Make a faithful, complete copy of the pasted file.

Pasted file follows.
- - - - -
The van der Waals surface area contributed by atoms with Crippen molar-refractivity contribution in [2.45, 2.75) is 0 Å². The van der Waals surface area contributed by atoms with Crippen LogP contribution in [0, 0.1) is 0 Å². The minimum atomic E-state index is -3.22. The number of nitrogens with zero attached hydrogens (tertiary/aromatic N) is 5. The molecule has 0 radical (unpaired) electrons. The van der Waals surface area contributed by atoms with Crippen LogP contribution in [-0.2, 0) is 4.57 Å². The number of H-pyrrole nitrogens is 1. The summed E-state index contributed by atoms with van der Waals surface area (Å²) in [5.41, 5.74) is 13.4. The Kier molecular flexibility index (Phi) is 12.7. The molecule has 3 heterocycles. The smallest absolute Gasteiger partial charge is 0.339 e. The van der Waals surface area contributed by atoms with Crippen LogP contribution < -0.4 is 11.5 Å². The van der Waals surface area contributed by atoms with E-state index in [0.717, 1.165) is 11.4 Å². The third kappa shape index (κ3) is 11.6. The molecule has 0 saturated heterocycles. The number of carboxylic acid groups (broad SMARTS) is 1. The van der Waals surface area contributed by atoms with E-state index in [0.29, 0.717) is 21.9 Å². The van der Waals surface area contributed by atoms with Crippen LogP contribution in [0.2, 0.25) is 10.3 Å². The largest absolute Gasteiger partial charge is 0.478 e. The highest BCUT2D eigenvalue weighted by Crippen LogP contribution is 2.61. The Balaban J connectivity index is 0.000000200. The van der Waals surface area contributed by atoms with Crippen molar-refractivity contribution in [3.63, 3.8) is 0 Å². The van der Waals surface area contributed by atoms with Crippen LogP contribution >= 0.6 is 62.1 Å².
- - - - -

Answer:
The van der Waals surface area contributed by atoms with Crippen molar-refractivity contribution in [2.45, 2.75) is 0 Å². The van der Waals surface area contributed by atoms with Crippen LogP contribution in [0, 0.1) is 0 Å². The minimum atomic E-state index is -3.22. The number of nitrogens with zero attached hydrogens (tertiary/aromatic N) is 5. The molecule has 0 radical (unpaired) electrons. The van der Waals surface area contributed by atoms with Crippen LogP contribution in [-0.2, 0) is 4.57 Å². The number of H-pyrrole nitrogens is 1. The summed E-state index contributed by atoms with van der Waals surface area (Å²) in [5.41, 5.74) is 13.4. The Kier molecular flexibility index (Phi) is 12.7. The molecule has 3 heterocycles. The smallest absolute Gasteiger partial charge is 0.339 e. The van der Waals surface area contributed by atoms with Crippen LogP contribution < -0.4 is 11.5 Å². The van der Waals surface area contributed by atoms with E-state index in [0.717, 1.165) is 11.4 Å². The third kappa shape index (κ3) is 11.6. The molecule has 0 saturated heterocycles. The number of carboxylic acid groups (broad SMARTS) is 1. The van der Waals surface area contributed by atoms with E-state index in [0.29, 0.717) is 21.9 Å². The van der Waals surface area contributed by atoms with Crippen LogP contribution in [0.2, 0.25) is 10.3 Å². The largest absolute Gasteiger partial charge is 0.478 e. The highest BCUT2D eigenvalue weighted by Crippen LogP contribution is 2.61. The Balaban J connectivity index is 0.000000200. The van der Waals surface area contributed by atoms with Crippen molar-refractivity contribution in [3.63, 3.8) is 0 Å². The van der Waals surface area contributed by atoms with Crippen LogP contribution >= 0.6 is 62.1 Å².